Tel Megiddo

Megiddo is a (Tel) or hill which was the site of an ancient city-state in Israel, it has also given its name to a nearby kibbutz (Kibbutz Megiddo); church and road junction. Megiddo, Tell Megiddo or Tell al-Mutesellim is located southeast of Haifa near Afula, overlooking the Valley of Jezreel. The site is a popular stop for tours heading to northern Israel. Tel Megiddo rises 21.3 meters from the ground and the surface area on the summit covers 10 acres. The site is a UNESCO World Heritage Site and within the Megiddo national Park.

 Historically Megiddo was a strategic location at the beginning of the Camel Ridge overlooking the Jezreel valley and a gateway of the trade route which passed through the valley from Assyria in the north to Egypt. The Romans referred to this route as the Via Maris and the Bible called it the Way of the Sea, it is also called the Megiddo Pass (Wadi Ara).

Excavations have revealed at least 26 layers of ancient settlements dating back to the Chalcolithic period 7000 BC ago. Megiddo has been inhabited by Assyrians (7th -8th century BC); King Ahab (887BC) who had the water system constructed; King Solomon and the Israelites; King David; Philistines; Canaanites and was finally destroyed by the Egyptians in 609BC. Other civilizations which left their mark on Megiddo were the Egyptians (732BC), Greeks, Persians and Romans.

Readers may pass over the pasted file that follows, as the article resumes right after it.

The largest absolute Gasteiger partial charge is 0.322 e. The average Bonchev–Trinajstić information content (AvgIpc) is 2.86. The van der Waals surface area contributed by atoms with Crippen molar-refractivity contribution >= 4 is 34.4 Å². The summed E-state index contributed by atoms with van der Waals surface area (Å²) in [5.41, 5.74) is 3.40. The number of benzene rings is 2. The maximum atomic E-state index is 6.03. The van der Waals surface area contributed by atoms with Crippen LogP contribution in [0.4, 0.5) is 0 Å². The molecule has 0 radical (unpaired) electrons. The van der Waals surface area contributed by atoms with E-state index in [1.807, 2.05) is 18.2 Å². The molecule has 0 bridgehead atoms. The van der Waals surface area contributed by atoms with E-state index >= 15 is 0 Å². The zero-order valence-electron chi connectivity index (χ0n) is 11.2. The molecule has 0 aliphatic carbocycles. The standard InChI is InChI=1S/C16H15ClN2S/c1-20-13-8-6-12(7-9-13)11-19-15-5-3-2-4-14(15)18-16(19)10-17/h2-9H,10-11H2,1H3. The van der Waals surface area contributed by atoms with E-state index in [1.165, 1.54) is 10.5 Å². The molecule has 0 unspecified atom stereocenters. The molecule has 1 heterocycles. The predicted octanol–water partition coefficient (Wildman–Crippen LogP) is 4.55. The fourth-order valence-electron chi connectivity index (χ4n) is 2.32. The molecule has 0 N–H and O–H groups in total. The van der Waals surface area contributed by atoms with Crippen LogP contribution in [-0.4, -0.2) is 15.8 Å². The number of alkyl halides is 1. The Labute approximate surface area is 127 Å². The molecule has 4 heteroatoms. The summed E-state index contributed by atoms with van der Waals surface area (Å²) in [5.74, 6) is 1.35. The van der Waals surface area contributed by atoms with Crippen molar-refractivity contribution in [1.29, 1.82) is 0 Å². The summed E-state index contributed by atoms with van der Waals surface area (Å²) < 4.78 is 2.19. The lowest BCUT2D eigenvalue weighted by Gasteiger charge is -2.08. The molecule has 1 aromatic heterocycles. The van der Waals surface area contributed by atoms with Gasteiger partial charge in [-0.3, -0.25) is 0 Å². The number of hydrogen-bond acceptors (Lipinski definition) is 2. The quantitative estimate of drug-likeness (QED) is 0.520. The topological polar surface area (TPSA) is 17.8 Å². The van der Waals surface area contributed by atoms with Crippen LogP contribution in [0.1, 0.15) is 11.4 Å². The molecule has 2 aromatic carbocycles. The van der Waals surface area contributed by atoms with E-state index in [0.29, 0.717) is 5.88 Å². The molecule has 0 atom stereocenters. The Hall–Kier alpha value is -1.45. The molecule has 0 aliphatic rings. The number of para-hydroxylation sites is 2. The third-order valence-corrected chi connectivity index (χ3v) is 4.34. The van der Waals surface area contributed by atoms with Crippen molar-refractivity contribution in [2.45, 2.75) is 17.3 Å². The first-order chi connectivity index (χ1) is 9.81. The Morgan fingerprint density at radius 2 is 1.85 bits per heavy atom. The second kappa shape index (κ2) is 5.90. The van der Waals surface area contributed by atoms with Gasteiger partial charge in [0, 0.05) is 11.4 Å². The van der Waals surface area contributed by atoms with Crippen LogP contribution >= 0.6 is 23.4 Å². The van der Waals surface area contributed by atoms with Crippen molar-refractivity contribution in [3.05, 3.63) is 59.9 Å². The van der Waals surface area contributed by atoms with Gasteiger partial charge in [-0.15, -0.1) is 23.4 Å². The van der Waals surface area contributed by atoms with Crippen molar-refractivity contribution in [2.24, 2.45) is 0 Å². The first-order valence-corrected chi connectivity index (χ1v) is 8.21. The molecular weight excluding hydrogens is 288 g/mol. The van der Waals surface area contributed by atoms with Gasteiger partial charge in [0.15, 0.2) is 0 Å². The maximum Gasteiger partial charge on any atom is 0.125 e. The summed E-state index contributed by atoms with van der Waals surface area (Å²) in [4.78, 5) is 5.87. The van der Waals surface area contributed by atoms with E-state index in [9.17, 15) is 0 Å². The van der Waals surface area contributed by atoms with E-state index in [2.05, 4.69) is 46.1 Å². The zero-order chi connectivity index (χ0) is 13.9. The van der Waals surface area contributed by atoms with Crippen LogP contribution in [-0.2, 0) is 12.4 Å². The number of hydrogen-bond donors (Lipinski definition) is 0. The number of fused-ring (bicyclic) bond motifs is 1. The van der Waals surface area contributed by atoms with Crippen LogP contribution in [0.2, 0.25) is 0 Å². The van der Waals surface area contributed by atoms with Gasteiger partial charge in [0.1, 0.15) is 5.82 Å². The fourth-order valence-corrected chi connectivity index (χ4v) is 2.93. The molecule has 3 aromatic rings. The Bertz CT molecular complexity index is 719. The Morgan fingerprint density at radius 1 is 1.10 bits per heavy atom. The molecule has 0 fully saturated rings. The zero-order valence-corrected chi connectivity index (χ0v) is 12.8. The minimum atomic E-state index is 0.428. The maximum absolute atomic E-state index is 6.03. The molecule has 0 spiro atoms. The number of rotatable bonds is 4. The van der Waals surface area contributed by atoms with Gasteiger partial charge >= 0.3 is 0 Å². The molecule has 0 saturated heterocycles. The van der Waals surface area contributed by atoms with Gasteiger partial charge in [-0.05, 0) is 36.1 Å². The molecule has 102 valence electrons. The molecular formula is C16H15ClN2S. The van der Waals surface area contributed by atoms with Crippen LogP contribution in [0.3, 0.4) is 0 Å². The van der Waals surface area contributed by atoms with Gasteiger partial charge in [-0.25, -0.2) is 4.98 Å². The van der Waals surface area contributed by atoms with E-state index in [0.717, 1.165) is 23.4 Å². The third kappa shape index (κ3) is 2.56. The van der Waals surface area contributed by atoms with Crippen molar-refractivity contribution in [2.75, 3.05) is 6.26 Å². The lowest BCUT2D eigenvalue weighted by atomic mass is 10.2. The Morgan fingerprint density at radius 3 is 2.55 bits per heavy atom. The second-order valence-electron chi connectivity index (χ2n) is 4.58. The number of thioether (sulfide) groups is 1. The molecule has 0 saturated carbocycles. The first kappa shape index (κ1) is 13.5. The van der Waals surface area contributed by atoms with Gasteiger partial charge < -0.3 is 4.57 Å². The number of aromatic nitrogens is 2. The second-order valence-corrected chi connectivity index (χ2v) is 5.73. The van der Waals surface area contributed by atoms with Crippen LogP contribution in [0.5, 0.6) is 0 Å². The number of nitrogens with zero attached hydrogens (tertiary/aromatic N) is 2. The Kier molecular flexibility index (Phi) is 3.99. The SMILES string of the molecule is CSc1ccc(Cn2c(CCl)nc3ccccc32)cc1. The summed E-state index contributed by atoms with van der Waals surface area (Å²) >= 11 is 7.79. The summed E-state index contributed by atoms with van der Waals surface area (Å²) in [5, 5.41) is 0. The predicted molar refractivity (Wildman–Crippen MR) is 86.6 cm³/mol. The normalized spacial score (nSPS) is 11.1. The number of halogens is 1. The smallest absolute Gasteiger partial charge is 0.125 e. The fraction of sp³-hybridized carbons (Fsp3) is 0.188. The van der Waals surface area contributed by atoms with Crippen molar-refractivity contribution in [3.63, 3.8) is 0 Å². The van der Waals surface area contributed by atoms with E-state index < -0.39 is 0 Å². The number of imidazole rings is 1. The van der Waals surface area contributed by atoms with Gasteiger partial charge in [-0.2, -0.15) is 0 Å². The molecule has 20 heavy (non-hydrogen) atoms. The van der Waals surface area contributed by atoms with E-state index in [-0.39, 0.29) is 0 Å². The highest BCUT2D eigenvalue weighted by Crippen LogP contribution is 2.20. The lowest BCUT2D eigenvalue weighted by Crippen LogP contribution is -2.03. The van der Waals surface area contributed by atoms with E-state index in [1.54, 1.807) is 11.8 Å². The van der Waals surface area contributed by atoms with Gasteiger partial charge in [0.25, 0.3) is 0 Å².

Historians claim that Megiddo probably saw more battles than any other site in the world. The Battle of Megiddo in the 15th century BC was between the Egyptians and the Canaanites; the Battle of Megiddo in 609 BC was between the Egyptians and Judeans; the Battle of Megiddo in 1918 was fought between the British and the Ottomans and of course there is the final battle, the battle of Armageddon as predicted in the New Testament.

Megiddo in the Bible

In the Book of Revelations (16:16) Armageddon is mentioned as the place of the “final battle” between East and West, an apocalyptic battle fought by armies which will gather here to battle the returning Messiah. The word Armageddon is derived from the Hebrew “Har Megiddo” which means Mount Megiddo. The city is also mentioned in the Bible (1 Kings 9:15) when describing the building of the Solomonic gate. Other references to the city appear in Joshua 12:21; Joshua 17:11; Judges 1:27 and Kings I 4:12.

What to see at Megiddo

Visitors can enter through the Solomonic City Gate and can see the Ivory Palace where extensive Canaan riches where discovered. Paths lead between the excavated sites and you can see the 2900 year old stables of King Ahab; an early Bronze Age circular altar, 10 meters in diameter; a grain pit; a temple; a 25 meter deep square water hole which leads to a 70 meter long tunnel which leads to the natural spring which provided water to the hill top city. Today there is a wooden walkway through the tunnel. The tunnel would have required careful engineering and hewing from both ends.

There is a museum here where you can see artifacts found during the excavation of Megiddo. The museum helps to understand the history of the site through models and an audiovisual presentation. From Megiddo there are breathtaking views of the Jezreel Valley below.

Pictures from one of our tours to Megiddo